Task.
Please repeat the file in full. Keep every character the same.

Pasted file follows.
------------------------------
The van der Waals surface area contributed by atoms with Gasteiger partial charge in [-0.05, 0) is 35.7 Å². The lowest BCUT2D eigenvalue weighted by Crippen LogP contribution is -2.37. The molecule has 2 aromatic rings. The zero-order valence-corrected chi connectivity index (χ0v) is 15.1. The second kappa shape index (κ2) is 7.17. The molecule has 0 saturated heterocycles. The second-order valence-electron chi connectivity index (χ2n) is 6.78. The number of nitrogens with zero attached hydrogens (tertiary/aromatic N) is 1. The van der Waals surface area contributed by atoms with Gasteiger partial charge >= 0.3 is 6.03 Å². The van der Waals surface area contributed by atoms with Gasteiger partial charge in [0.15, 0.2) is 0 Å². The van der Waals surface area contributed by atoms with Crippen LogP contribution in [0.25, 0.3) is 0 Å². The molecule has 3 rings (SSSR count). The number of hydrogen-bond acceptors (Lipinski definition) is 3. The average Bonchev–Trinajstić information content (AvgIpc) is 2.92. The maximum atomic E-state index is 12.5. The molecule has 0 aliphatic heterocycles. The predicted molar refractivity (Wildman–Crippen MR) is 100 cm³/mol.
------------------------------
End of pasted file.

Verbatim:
The van der Waals surface area contributed by atoms with Gasteiger partial charge in [-0.05, 0) is 35.7 Å². The lowest BCUT2D eigenvalue weighted by Crippen LogP contribution is -2.37. The molecule has 2 aromatic rings. The zero-order valence-corrected chi connectivity index (χ0v) is 15.1. The second kappa shape index (κ2) is 7.17. The molecule has 0 saturated heterocycles. The second-order valence-electron chi connectivity index (χ2n) is 6.78. The number of nitrogens with zero attached hydrogens (tertiary/aromatic N) is 1. The van der Waals surface area contributed by atoms with Gasteiger partial charge >= 0.3 is 6.03 Å². The van der Waals surface area contributed by atoms with Gasteiger partial charge in [0.15, 0.2) is 0 Å². The van der Waals surface area contributed by atoms with Crippen LogP contribution in [0.25, 0.3) is 0 Å². The molecule has 3 rings (SSSR count). The number of hydrogen-bond acceptors (Lipinski definition) is 3. The average Bonchev–Trinajstić information content (AvgIpc) is 2.92. The maximum atomic E-state index is 12.5. The molecule has 0 aliphatic heterocycles. The predicted molar refractivity (Wildman–Crippen MR) is 100 cm³/mol.